I’ve been itching to get out of town and explore the rest of the country more, so last weekend 2 Baha’i friends of mine and I set off for Kasungu National Park. A safari company had wanted $100 per person to bring us to and from the park and drive us around for an afternoon, but I knew we could save a lot of money by getting there ourselves. In the States I’ve taken for granted that listed telephone numbers actually WORK, but after lots of calls to unworking numbers I finally got hold of a park ranger who said he could take us around the park. So Saturday morning we crammed into a minibus and for about $4 each, took the 3 hour ride to the town of Kasungu. These vans – which should hold 9 people but at the peak of our trip squashed in 23, plus a goat – can be unsafe depending on how reckless the driver is and whether it’s so old it’s barely holding together, but ours actually looked quite new. Each time we stopped at a little town, vendors would swarm the van, trying to sell everything from bananas to milk to live chickens. A whole new way to do your grocery shopping…
When we arrived at the town of Kasungu, the driver left us at a remote part of town where there were three pickup trucks. Normally 20+ people would hitch a ride in the back of a pickup, but one guy said he’d take the three of us alone for a few bucks. All well and good… perched in the back, we got a nice breeze, excellent view of the surrounding mountains… until, about 5km out, the truck’s engine grinded to a halt. We got out and pushed a few times, but the thing was dead; so the driver headed back to town to get someone else, leaving us on the side of the road. He said he’d be back, but given that “soon” can just as easily mean 1 or 3 hours, we started flagging down other potential rides (with the exception of the giant eighteen-wheelers holding hundreds of pieces of furniture all somehow tied together). Finally, a guy and his wife picked us up, and it turned out he was a well-known Malawian businessman-turned-philanthropist who’d been to the US a lot and glorified Indianapolis to no end. So after lurching down the dirt road for another 40km, he dropped us at the park entrance gate.
It was already almost 3pm so I wasn’t sure how many animals we’d see that day. But just as we approached the lodge, which is next to a beautiful expansive lake, a herd of 15 elephants came out for a drink! I’d seen them before in Tanzania but they’re such majestic creatures that it was still a huge treat.
We met up with Duncan, the park ranger, and realized we just happened to arrive on the weekend of a wildlife count! So all these wonderfully-geeky and passionate biologists were there tracking how many of each animal they saw so they could compare population numbers over time. Duncan was helping too, so we piled into his Landrover and set off on his afternoon safari. We saw a handful of animal species (the numbers have been decimated by poaching but are slowly making a comeback), including hippos, duikas (tiny deer with small horns), a fish eagle, a giant mouse that hopped on kangaroo-like hind legs, and a herd of about 10 sable, which are in the antelope family and are apparently very rare in Malawi.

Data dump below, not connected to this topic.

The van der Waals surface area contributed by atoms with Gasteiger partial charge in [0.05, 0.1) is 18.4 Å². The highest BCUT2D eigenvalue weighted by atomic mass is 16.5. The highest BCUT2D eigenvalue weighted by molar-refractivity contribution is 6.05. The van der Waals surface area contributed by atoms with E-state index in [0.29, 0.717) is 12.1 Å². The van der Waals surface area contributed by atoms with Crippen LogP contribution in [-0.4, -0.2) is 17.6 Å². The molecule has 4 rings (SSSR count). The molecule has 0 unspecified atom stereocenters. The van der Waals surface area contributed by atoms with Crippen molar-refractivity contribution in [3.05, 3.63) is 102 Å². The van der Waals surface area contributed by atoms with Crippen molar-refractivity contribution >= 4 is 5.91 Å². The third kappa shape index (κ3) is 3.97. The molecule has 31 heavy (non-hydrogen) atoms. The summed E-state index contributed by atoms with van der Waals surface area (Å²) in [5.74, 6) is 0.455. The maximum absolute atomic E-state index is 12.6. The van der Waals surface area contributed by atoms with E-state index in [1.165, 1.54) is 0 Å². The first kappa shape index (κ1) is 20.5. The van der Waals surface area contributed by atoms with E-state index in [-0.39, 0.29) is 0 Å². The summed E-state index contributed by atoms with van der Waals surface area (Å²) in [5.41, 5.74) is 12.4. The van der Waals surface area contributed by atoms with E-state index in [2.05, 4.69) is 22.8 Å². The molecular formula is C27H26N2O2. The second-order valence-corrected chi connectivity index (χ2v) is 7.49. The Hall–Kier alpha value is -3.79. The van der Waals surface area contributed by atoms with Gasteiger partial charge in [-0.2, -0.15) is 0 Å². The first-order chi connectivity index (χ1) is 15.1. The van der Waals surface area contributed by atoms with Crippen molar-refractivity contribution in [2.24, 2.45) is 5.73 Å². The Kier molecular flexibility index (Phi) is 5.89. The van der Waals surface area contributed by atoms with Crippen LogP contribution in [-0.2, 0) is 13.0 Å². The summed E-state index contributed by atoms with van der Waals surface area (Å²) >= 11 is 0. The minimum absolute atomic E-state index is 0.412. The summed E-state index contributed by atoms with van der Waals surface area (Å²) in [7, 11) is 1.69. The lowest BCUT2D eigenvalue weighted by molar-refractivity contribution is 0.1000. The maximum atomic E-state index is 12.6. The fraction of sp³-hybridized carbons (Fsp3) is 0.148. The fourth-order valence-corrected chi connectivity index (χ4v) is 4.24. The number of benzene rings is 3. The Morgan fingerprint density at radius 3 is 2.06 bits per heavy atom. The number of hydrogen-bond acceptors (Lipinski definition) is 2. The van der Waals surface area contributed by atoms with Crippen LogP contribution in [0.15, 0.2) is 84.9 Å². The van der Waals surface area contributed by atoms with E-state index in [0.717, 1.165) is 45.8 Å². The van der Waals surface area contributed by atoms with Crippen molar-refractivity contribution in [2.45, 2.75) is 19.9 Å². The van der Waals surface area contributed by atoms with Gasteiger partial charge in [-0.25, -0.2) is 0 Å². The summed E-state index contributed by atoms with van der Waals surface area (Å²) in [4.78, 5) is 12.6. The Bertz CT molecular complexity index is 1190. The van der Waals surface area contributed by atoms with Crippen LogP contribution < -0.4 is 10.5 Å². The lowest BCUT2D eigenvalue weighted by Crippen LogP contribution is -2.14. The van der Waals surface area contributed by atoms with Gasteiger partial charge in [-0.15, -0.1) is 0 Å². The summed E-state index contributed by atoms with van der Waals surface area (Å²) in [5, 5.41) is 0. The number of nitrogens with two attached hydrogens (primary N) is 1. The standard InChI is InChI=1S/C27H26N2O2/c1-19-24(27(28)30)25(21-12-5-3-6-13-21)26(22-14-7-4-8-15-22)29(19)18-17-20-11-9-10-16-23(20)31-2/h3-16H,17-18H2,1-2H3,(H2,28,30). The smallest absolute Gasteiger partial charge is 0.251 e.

Each time we saw something, we’d mark down the number, location, time, etc., taking me back to biology field-work days 🙂 And we saw several types of giant termite mounds that just blew me away – the column-like ones made of hardened mud include carefully-placed air vents so the termites can regulate the temperature inside the nest, and some non-descript large mounds turned out to be “super-colonies” which could be hundreds of years old!!!
We had to carefully scan the bush for the animals (Duncan said even elephants can blend in so well and quietly you wouldn’t know they were there!), so even though this wasn’t like a zoo where you’re guaranteed to see lots of animals, I really enjoyed the suspense of not knowing what might emerge from the thick grass. The animals were in their natural habitat and weren’t catering to us wanting to see them. And even though we might have seen more animals at a big game park in Zambia, the wildness and un-touristy feel of this place was lovely.
And the three groups as a whole had seen quite a lot that weekend, including zebra, leopards, roan antelope, etc. There were just 15 of us total in the park so you really felt like there was little between you and the wildlife. And compared to the fancy parks which are hugely overpriced, we got a small dorm room with a few beds for $10 each. There were also camping facilities, making me wish I’d brought a tent, though Duncan warned us and the campers to be very careful walking to the bathrooms at night, because hippos would wander around nearby and if they were startled, they’d barrel through anybody in their way! Duncan showed us some fantastic footage he’d gotten from some night-vision cameras he’d set up outside his house, about 300 feet from the lodge, where a whole host of creatures had walked by: leopards, elephants, wild dogs (apparently different than hyenas), owls…
We took another drive early the next morning and watched the sun rise over the vast savanna. In addition to seeing the sable again, we saw a mongoose, a family of warthogs (who trot off with their long tails sticking straight up so they can follow each other in the tall grass!), and more birds. Then we got a ride back to Lilongwe with some of the biologists. So ended a totally awesome weekend.